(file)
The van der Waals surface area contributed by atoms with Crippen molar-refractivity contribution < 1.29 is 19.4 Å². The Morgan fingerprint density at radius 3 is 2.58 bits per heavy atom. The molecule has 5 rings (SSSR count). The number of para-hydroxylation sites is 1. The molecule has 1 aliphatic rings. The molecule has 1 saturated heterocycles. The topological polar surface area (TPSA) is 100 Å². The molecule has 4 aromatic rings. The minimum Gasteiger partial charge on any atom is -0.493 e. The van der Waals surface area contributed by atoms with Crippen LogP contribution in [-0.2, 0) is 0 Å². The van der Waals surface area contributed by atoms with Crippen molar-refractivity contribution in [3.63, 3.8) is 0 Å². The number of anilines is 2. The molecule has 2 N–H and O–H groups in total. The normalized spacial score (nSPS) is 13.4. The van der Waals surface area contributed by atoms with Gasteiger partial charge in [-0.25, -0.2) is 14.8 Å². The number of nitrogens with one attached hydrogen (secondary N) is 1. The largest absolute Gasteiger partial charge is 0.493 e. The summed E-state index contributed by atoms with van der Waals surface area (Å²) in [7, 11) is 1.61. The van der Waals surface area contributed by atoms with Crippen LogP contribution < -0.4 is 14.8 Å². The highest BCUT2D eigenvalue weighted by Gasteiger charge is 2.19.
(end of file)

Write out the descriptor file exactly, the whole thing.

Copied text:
The van der Waals surface area contributed by atoms with Crippen molar-refractivity contribution < 1.29 is 19.4 Å². The Morgan fingerprint density at radius 3 is 2.58 bits per heavy atom. The molecule has 5 rings (SSSR count). The number of para-hydroxylation sites is 1. The molecule has 1 aliphatic rings. The molecule has 1 saturated heterocycles. The topological polar surface area (TPSA) is 100 Å². The molecule has 4 aromatic rings. The minimum Gasteiger partial charge on any atom is -0.493 e. The van der Waals surface area contributed by atoms with Crippen LogP contribution in [-0.2, 0) is 0 Å². The van der Waals surface area contributed by atoms with Crippen molar-refractivity contribution in [3.63, 3.8) is 0 Å². The number of anilines is 2. The molecule has 2 N–H and O–H groups in total. The normalized spacial score (nSPS) is 13.4. The van der Waals surface area contributed by atoms with Gasteiger partial charge in [-0.25, -0.2) is 14.8 Å². The number of nitrogens with one attached hydrogen (secondary N) is 1. The largest absolute Gasteiger partial charge is 0.493 e. The summed E-state index contributed by atoms with van der Waals surface area (Å²) in [7, 11) is 1.61. The van der Waals surface area contributed by atoms with Crippen LogP contribution < -0.4 is 14.8 Å². The highest BCUT2D eigenvalue weighted by Gasteiger charge is 2.19.